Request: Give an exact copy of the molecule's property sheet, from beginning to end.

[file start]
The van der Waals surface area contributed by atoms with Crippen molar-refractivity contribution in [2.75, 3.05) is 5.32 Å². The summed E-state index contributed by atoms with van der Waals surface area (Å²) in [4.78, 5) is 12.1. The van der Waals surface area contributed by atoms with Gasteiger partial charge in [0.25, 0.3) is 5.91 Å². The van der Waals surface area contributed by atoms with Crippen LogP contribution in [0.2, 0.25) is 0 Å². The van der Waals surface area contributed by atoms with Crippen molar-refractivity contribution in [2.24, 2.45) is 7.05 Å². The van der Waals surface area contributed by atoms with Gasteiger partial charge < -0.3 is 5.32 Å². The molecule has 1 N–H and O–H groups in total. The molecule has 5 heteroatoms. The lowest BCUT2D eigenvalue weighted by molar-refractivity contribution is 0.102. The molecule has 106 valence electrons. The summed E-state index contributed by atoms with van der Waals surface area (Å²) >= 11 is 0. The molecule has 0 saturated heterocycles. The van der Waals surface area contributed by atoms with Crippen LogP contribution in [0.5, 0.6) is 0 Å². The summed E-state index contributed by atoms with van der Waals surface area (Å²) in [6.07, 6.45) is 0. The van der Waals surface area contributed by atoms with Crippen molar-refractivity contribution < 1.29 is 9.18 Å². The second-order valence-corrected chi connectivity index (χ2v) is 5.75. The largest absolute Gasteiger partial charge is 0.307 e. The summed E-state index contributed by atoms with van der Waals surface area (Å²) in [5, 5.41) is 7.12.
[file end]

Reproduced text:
The van der Waals surface area contributed by atoms with Crippen molar-refractivity contribution in [2.75, 3.05) is 5.32 Å². The summed E-state index contributed by atoms with van der Waals surface area (Å²) in [4.78, 5) is 12.1. The van der Waals surface area contributed by atoms with Gasteiger partial charge in [0.25, 0.3) is 5.91 Å². The van der Waals surface area contributed by atoms with Crippen LogP contribution in [0.2, 0.25) is 0 Å². The van der Waals surface area contributed by atoms with Crippen molar-refractivity contribution in [2.24, 2.45) is 7.05 Å². The van der Waals surface area contributed by atoms with Gasteiger partial charge < -0.3 is 5.32 Å². The molecule has 1 N–H and O–H groups in total. The molecule has 5 heteroatoms. The lowest BCUT2D eigenvalue weighted by molar-refractivity contribution is 0.102. The molecule has 106 valence electrons. The summed E-state index contributed by atoms with van der Waals surface area (Å²) >= 11 is 0. The molecule has 0 saturated heterocycles. The van der Waals surface area contributed by atoms with Crippen LogP contribution in [0.5, 0.6) is 0 Å². The summed E-state index contributed by atoms with van der Waals surface area (Å²) in [6.07, 6.45) is 0. The van der Waals surface area contributed by atoms with Crippen molar-refractivity contribution < 1.29 is 9.18 Å². The second-order valence-corrected chi connectivity index (χ2v) is 5.75. The largest absolute Gasteiger partial charge is 0.307 e. The summed E-state index contributed by atoms with van der Waals surface area (Å²) in [5, 5.41) is 7.12.